Susa Ventures, a young VC firm with some high-flying bets, just closed on $140 million in new capital




Susa Ventures, a six-year-old, San Francisco-based, seed-stage venture firm, has closed on two new funds, a $90 million early-stage fund — its third flagship fund — along with its first opportunity fund, to which investors committed $50 million.

Though young, Susa has some very fast-growing companies in its portfolio, which surely smoothed the fundraising process. (It also explains why the firm has already raised a separate vehicle that will support its breakout portfolio companies.)

It has participated across all five funding rounds to date of the six-year-old, freight logistics company Flexport, which was last valued by its backers at a $3.2 billion valuation.

Susa was also there at the start for the commission-free trading company Robinhood, backing the company at its seed, Series A and Series B rounds. Robinhood has subsequently raised two more rounds of funding and was valued by investors during its most recent round, which closed last year, at $5.6 billion.

And Susa was early to Andela, the software developer training and outsourcing company that announced a $100 million Series D round in January that brought its total funding to $180 million.

Susa’s general partners include Chad Byers, who is the son of Brook Byers, a founding member of Kleiner Perkins; Leo Polovets, who spent years as a software engineer at LinkedIn, Google and Factual before becoming an investor; and Seth Berman, who was previously the VP of marketing at the luxury goods company Richemont.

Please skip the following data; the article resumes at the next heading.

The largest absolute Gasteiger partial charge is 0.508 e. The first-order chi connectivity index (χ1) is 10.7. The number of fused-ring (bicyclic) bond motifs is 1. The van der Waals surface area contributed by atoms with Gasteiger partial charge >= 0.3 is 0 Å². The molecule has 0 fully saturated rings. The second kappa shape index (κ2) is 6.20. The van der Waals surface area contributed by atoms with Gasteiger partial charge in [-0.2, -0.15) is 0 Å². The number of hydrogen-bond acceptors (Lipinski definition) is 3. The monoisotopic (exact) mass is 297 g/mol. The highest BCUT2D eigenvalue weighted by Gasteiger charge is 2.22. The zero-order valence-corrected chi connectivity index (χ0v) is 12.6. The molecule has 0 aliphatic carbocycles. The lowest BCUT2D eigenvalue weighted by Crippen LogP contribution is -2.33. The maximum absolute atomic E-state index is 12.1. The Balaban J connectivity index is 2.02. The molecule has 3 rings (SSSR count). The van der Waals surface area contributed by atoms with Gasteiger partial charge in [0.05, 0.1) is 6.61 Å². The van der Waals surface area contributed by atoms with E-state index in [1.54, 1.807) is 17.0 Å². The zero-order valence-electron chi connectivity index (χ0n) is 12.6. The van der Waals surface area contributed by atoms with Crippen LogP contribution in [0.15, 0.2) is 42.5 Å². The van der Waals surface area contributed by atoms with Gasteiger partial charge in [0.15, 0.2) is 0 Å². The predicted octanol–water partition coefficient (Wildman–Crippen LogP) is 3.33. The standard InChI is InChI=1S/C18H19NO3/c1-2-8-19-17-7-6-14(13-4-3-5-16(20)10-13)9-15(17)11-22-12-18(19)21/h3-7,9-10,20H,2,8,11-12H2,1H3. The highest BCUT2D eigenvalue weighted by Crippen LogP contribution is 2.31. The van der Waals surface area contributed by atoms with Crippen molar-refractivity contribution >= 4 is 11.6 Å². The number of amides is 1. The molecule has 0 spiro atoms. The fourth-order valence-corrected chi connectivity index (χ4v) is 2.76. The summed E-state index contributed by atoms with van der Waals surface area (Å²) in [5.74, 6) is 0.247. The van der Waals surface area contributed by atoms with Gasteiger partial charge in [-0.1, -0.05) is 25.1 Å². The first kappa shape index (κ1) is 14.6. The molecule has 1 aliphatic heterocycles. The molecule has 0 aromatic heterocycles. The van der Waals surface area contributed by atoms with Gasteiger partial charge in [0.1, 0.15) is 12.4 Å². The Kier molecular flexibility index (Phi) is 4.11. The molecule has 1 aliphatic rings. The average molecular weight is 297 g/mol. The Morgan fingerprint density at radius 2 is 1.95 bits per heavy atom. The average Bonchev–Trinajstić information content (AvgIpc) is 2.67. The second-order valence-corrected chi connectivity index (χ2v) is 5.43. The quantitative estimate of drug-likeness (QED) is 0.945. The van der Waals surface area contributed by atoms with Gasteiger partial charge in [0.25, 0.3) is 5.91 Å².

A fourth founding general partner, Eva Ho, left the firm in 2016 to co-found a separate venture firm, Fika Ventures, which is based in L.A and closed on a $76 million fund just last month.

Part of Susa’s $90 million includes $2 million that it carved out for the founders in its portfolio, capital that it is not charging them to manage and any profits from which will go entirely to the founders. The firm says more than 40 individuals participated in the parallel fund.

The firm isn’t detailing who participated, but some of Susa’s most recent follow-on checks have gone to Troops, a four-year-old, New York-based startup that helps sales teams communicate with a customer relationship management tool that plugs into Slack; STORD, a 3.5-year-old, Atlanta-based “next-generation” warehousing and distribution company; and Scope AR, an eight-year-old, San Francisco-based maker of AR tools designed for complex remote tasks, employee training, product and equipment assembly, maintenance and repair and field and customer support.

The firm has written more about its new fund here.

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